Exploring the Link Between Nose Picking, Inflammation, and Alzheimer’s Disease

The mechanism of chronic inflammation is at the root of many modern diseases, such as heart disease, cancer, auto-immune diseases and chronic hepatitis. A review of the literature from Western Sydney University has suggested that chronic neuroinflammation triggered by chronic nose picking may contribute to the development of Alzheimer’s disease.

Nose Picking Increases Inflammation and Risk of Alzheimer’s Disease

Nose picking is a common practice with studies showing high percentages in both adults and adolescents. Removing dried nasal mucus, known as “boogers,” is a common reason for this habit, but it can also become a compulsive behavior related to mental health conditions.

Like your gut, the nasal cavity has its own microbiome that plays a role in protecting your body. Altering this microbiome through nose picking may lead to the spread of pathogens to the brain, contributing to chronic neuroinflammation and potentially increasing the risk of Alzheimer’s disease.

Studies have found associations between pathogens entering through the nose and triggering neuroinflammation linked to Alzheimer’s disease. The formation of amyloid plaques, a characteristic of Alzheimer’s, is thought to be influenced by this neuroinflammation, suggesting a bi-directional relationship.

In addition to nose picking, periodontal infections and changes in the oral and nasal microbiomes have been linked to an increased risk of Alzheimer’s disease. The entry of olfactory pathogens into the brain could potentially contribute to the neuroinflammation seen in this condition.

Researchers suggest that until more is understood about olfactory pathogens in Alzheimer-associated neuroinflammation, improving hand hygiene could be a simple preventive measure.

More Reasons to Keep Your Fingers Out of Your Nose

Aside from the risk of Alzheimer’s disease, there are numerous other reasons to avoid nose picking, especially for those who are sick or have weakened immune systems. Picking your nose can introduce pathogens into your nasal cavity, potentially leading to opportunistic infections and other health complications.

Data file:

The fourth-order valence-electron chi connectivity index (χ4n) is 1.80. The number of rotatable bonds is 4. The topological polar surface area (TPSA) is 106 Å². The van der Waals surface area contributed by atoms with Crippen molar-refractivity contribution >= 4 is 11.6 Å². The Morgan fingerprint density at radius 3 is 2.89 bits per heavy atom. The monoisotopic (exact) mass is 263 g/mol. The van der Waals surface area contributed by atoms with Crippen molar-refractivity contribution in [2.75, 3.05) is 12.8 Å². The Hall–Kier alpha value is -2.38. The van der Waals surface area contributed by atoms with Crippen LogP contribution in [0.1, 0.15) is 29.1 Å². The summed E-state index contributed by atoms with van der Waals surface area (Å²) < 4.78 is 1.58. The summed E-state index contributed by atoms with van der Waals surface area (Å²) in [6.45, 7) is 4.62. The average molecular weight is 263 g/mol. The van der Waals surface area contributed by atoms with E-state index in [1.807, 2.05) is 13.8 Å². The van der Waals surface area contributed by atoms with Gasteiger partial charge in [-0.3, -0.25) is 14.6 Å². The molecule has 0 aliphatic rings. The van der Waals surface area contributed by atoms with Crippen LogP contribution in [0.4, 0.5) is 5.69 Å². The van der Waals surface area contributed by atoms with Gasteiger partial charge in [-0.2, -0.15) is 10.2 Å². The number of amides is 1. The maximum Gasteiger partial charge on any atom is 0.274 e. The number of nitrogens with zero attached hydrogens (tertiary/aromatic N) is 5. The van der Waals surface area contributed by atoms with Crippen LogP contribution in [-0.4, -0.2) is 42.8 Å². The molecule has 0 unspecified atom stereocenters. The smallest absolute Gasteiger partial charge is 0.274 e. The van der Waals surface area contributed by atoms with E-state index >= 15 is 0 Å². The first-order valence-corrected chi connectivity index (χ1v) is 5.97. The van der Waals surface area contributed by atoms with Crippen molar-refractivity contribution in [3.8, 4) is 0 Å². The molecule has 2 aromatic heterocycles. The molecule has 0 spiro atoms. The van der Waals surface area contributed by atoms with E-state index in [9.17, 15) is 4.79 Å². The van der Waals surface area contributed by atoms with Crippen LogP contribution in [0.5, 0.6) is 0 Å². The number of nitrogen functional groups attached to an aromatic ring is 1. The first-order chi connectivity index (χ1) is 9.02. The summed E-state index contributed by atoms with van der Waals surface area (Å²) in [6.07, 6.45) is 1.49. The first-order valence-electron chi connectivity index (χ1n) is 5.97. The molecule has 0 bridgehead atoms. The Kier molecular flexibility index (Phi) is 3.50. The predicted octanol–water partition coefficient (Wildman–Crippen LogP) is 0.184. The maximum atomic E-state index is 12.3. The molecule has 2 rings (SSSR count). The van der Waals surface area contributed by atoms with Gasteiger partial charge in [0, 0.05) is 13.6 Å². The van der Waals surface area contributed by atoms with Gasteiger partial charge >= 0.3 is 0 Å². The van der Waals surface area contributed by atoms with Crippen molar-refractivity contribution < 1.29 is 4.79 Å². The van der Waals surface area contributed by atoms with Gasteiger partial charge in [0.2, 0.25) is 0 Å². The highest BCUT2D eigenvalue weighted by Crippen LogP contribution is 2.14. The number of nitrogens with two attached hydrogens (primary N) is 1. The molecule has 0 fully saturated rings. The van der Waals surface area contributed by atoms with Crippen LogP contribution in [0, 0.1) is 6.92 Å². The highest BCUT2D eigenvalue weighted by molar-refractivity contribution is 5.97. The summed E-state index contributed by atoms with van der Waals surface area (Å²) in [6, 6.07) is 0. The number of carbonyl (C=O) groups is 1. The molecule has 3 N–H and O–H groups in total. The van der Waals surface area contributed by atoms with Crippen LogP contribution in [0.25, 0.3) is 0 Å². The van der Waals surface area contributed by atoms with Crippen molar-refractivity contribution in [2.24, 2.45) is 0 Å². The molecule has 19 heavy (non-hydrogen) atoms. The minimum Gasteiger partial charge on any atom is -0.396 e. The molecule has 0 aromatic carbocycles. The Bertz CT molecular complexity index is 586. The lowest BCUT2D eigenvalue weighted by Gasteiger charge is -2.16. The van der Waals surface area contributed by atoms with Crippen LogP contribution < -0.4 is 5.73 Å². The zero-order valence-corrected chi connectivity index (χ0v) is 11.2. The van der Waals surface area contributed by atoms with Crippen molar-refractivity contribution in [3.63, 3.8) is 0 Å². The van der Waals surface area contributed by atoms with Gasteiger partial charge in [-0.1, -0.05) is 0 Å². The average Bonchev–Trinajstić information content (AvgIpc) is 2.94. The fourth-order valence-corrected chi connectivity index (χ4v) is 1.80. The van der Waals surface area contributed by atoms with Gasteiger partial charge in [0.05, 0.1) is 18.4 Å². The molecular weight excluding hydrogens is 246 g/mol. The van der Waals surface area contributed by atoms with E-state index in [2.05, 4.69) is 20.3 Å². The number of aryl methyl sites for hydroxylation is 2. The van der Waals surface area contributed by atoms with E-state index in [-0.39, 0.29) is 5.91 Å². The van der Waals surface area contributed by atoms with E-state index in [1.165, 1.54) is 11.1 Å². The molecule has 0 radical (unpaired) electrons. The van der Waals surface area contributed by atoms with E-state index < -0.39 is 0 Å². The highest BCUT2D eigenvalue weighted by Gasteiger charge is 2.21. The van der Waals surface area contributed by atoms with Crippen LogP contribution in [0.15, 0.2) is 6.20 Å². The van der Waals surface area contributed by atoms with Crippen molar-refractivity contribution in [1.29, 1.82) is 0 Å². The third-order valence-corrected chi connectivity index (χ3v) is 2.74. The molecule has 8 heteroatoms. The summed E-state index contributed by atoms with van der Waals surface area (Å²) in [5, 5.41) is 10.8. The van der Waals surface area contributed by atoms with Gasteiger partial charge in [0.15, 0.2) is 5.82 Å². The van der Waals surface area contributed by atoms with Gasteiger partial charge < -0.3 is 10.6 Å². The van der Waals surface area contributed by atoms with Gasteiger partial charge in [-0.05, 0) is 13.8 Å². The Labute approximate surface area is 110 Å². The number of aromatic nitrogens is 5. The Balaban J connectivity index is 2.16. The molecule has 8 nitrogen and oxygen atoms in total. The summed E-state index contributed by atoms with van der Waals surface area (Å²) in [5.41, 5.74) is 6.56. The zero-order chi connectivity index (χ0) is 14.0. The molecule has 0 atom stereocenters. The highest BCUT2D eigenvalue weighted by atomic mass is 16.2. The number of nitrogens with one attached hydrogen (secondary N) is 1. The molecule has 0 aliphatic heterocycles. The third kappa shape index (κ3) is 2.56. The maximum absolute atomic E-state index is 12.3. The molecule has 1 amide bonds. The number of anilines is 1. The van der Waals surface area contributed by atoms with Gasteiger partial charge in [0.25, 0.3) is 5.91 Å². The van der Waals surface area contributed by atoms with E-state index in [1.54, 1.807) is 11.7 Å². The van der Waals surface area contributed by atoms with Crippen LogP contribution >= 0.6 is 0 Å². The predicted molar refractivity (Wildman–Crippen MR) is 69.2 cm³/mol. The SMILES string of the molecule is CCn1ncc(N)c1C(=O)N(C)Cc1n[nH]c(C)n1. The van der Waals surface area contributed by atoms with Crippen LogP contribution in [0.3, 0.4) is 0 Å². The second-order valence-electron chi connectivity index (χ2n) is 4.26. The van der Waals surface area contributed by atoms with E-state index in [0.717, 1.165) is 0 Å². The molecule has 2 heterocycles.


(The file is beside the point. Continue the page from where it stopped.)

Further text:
Nose picking can change the nasal microbiome, increasing the risk of infections such as SARS-CoV-2. Other possible consequences include the development of impetigo, damage to nasal tissues, triggering of nosebleeds, and even potential structural damage to the nose.

More Strategies to Help Reduce Your Risk of Alzheimer’s

In addition to avoiding nose picking, there are other lifestyle factors to consider in reducing your risk of Alzheimer’s disease. Maintaining a healthy diet low in processed sugars, supporting a balanced gut microbiome, and ensuring adequate cholesterol levels are all important in brain health.

Deficiencies in B vitamins, exposure to air pollution, and chronic stress can also impact cognitive function and increase dementia risk. Taking steps to address these factors can help support overall brain health and reduce the chances of developing neurodegenerative diseases like Alzheimer’s.

Tips to Help You Stop Picking Your Nose

If you find yourself struggling to break the habit of nose picking, there are strategies you can implement to help reduce the urge. Keeping your nasal passages moist, staying hydrated, using a humidifier, and seeking professional help for chronic stress and anxiety can all aid in curbing this behavior.

Remember, breaking the habit of nose picking not only supports your overall health but also reduces the risk of potential complications and diseases, including Alzheimer’s. By taking proactive steps to care for your nasal health, you’re investing in your long-term well-being.

Original article by: Dr. Mercola

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